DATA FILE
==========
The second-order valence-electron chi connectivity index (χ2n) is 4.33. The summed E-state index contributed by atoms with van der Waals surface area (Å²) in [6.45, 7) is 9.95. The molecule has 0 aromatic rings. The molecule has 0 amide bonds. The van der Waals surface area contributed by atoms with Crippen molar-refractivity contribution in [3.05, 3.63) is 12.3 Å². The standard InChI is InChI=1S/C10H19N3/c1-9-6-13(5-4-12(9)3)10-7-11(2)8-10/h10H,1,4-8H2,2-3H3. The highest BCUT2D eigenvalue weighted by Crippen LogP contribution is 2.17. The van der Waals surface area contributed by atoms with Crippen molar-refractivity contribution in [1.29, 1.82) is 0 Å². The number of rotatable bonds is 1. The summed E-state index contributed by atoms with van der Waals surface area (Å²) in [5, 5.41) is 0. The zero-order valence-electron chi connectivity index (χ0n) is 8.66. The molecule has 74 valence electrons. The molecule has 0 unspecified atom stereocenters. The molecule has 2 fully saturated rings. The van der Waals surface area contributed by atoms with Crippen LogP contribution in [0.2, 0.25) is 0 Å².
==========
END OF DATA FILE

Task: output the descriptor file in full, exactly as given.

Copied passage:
The second-order valence-electron chi connectivity index (χ2n) is 4.33. The summed E-state index contributed by atoms with van der Waals surface area (Å²) in [6.45, 7) is 9.95. The molecule has 0 aromatic rings. The molecule has 0 amide bonds. The van der Waals surface area contributed by atoms with Crippen molar-refractivity contribution in [3.05, 3.63) is 12.3 Å². The standard InChI is InChI=1S/C10H19N3/c1-9-6-13(5-4-12(9)3)10-7-11(2)8-10/h10H,1,4-8H2,2-3H3. The highest BCUT2D eigenvalue weighted by Crippen LogP contribution is 2.17. The van der Waals surface area contributed by atoms with Crippen molar-refractivity contribution in [1.29, 1.82) is 0 Å². The number of rotatable bonds is 1. The summed E-state index contributed by atoms with van der Waals surface area (Å²) in [5, 5.41) is 0. The zero-order valence-electron chi connectivity index (χ0n) is 8.66. The molecule has 74 valence electrons. The molecule has 0 unspecified atom stereocenters. The molecule has 2 fully saturated rings. The van der Waals surface area contributed by atoms with Crippen LogP contribution in [0.2, 0.25) is 0 Å².